From childhood there are films from before your generation that simply everyone must see. From cinema favourites to cult classics, they transcend era’s in their appeal. In my household this was the musicals of the 40’s and 50’s. A select few of these were always watched at Christmas. These would be family films that boost a message of love and coming together. They had the instant effect of gathering my family around the TV screen.
For my Christmas favourite I’ve chosen a film that stars one of my first great loves, Judy Garland. From watching her in, The Wizard of Oz most youngster become fascinated by the little girl with the big voice and sparkling eyes. In the MGM musical, Meet Me in St.Louis, Garland stars in a great, feel good family film. The story follows a year with the Smilth family through winter and Christmas and also show cases one of the best Christmas songs ever performed.
Looking back the film is more known for the fact that Garland was initially hesitant about doing it as well as her later marriage to the director, Vincente Minnelli, (Yes, Liza’s father). The film was MGM’s highest grossing film of 1944, bar Gone With The Wind.
The most appealing thing about the film is that everything centres around a family. All the different worries and joys a family encounters. The parents think about the future, the older girls think about their education and marriage prospects. The two youngest girls worry about their school friends and Tootie worries about her dolls. Everyone can relate to a character and all the characters are lovable in their own way.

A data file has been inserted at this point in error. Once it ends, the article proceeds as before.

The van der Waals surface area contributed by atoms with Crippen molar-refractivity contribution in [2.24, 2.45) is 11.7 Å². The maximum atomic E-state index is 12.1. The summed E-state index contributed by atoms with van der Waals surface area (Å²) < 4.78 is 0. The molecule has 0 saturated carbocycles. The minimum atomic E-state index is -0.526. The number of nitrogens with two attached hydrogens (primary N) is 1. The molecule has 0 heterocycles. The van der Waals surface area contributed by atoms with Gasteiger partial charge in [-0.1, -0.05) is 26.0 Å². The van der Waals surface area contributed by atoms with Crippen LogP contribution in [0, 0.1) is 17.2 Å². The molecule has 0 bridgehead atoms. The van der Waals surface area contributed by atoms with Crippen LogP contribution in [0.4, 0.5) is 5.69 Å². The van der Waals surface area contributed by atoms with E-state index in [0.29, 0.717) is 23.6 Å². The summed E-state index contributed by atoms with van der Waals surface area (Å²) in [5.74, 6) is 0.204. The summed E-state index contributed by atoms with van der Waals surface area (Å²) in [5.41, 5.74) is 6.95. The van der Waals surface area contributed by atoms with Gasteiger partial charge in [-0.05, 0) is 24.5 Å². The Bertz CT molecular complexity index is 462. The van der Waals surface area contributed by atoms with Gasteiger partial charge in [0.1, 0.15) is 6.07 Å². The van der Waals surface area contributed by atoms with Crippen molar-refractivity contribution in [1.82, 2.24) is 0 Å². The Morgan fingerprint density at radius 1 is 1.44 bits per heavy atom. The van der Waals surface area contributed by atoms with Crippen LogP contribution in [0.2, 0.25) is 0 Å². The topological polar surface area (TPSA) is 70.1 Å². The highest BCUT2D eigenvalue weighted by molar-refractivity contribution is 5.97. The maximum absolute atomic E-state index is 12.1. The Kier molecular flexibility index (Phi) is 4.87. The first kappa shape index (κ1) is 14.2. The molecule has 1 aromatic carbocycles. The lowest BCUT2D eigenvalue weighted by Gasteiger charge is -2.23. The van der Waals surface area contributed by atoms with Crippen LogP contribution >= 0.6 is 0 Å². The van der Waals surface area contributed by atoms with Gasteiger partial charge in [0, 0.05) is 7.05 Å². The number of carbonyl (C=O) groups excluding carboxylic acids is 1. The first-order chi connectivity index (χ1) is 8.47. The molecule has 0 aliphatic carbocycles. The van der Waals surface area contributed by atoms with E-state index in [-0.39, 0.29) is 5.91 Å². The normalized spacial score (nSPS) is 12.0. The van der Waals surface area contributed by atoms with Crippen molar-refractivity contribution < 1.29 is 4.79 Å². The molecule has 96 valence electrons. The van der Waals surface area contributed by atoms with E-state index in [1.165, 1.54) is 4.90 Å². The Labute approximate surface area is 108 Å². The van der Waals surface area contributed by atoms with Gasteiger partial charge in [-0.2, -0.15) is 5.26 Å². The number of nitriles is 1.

Theres something very innocent about the film which is hard to capture in modern cinema. The central love story is by far one of the most un-cliche romances for its time. Instead of a passionate, perfect story, Esther falls for the boy next door who doesn’t notice her. Esther resorts to playing games to gain his attention which seems ridiculous when your a child, (but you grow up and finally understand). John is not the typical romantic male lead either. Hes clumsy and regularly puts his foot in his mouth but this only adds to his charm. When he finally does confess his feelings for Esther, she realises that being with him means having to be apart from her family in New York. She makes the bold decision to go with her family but try to still be with her love. The romance is so much more realistic than the smoky rooms and lingering looks that the golden age of cinema is known for.
Although she is fantastic, as usual, the film is stolen by Margaret O’Brien who plays Tootie. From her constant concern for the well being of her dolls to her inappropriate jokes at the Smith’s dinner party. Its her sadness on Christmas night that makes Esther sing the films signature song to her. Her final breakdown prompts the father to think about the effects his decision will have on his family.
Being MGM the film has some great musical numbers, mainly from the impressive vocals of Miss Garland. From the humour of, ‘The Trolley Song’ to the longing of, ‘The Boy Next Door’. They’re all done with such glee and fun. By far the films musical jewel is, ‘Have Yourself a Merry Little Christmas’ sung as Esther finds an upset Tootie. The music gives the film its classic feel.
But what makes this such a good Christmas film, apart from its great story, lovable characters and wonderful music? The film highlights the seaosns and represents not just the joys of Christmas but the hopes of the coming year and future. Christmas is not just the festive season but the end of another year. Its a time to reflects upon what your greatful for and think to the future.
A great film to watch at Christmas and the whole year round. Also a great reminder of why we all adore Judy Garland.
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